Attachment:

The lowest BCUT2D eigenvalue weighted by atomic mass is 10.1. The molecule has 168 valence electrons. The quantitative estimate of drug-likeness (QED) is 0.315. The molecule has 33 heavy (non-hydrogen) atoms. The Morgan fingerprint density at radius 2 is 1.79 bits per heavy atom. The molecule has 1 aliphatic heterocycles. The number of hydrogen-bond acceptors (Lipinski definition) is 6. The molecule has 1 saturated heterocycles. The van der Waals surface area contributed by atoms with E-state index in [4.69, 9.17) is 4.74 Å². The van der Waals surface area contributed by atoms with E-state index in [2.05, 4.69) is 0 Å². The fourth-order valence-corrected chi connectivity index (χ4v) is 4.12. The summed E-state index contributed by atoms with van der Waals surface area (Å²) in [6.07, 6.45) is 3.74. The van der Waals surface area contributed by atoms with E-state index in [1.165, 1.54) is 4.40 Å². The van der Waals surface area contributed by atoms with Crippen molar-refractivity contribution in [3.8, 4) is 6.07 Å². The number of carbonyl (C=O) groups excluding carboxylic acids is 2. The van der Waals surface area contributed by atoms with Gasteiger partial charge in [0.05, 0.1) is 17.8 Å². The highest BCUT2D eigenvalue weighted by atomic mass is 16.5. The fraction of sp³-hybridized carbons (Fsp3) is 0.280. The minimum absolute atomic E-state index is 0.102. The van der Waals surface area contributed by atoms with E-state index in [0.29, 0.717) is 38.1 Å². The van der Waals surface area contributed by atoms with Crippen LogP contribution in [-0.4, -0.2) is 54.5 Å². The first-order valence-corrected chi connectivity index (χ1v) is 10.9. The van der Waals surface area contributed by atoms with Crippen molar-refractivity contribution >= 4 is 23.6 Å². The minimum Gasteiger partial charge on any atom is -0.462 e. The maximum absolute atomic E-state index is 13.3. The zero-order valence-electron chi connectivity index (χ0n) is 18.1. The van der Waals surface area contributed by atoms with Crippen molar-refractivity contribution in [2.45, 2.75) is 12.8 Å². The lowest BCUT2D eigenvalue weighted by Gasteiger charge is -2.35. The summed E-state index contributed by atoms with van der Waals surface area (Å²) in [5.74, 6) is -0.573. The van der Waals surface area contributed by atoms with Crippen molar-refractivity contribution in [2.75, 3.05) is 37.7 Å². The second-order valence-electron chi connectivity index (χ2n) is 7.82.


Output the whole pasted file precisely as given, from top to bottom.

The lowest BCUT2D eigenvalue weighted by atomic mass is 10.1. The molecule has 168 valence electrons. The quantitative estimate of drug-likeness (QED) is 0.315. The molecule has 33 heavy (non-hydrogen) atoms. The Morgan fingerprint density at radius 2 is 1.79 bits per heavy atom. The molecule has 1 aliphatic heterocycles. The number of hydrogen-bond acceptors (Lipinski definition) is 6. The molecule has 1 saturated heterocycles. The van der Waals surface area contributed by atoms with E-state index in [4.69, 9.17) is 4.74 Å². The van der Waals surface area contributed by atoms with E-state index in [2.05, 4.69) is 0 Å². The fourth-order valence-corrected chi connectivity index (χ4v) is 4.12. The summed E-state index contributed by atoms with van der Waals surface area (Å²) in [6.07, 6.45) is 3.74. The van der Waals surface area contributed by atoms with E-state index in [1.165, 1.54) is 4.40 Å². The van der Waals surface area contributed by atoms with Crippen molar-refractivity contribution in [3.8, 4) is 6.07 Å². The number of carbonyl (C=O) groups excluding carboxylic acids is 2. The van der Waals surface area contributed by atoms with Gasteiger partial charge in [0.05, 0.1) is 17.8 Å². The highest BCUT2D eigenvalue weighted by atomic mass is 16.5. The fraction of sp³-hybridized carbons (Fsp3) is 0.280. The minimum absolute atomic E-state index is 0.102. The van der Waals surface area contributed by atoms with E-state index in [0.29, 0.717) is 38.1 Å². The van der Waals surface area contributed by atoms with Crippen LogP contribution in [-0.4, -0.2) is 54.5 Å². The first-order valence-corrected chi connectivity index (χ1v) is 10.9. The van der Waals surface area contributed by atoms with Crippen molar-refractivity contribution >= 4 is 23.6 Å². The minimum Gasteiger partial charge on any atom is -0.462 e. The maximum absolute atomic E-state index is 13.3. The zero-order valence-electron chi connectivity index (χ0n) is 18.1. The van der Waals surface area contributed by atoms with Crippen molar-refractivity contribution in [2.45, 2.75) is 12.8 Å². The lowest BCUT2D eigenvalue weighted by Gasteiger charge is -2.35. The summed E-state index contributed by atoms with van der Waals surface area (Å²) in [5.74, 6) is -0.573. The van der Waals surface area contributed by atoms with Crippen molar-refractivity contribution in [2.75, 3.05) is 37.7 Å². The second-order valence-electron chi connectivity index (χ2n) is 7.82.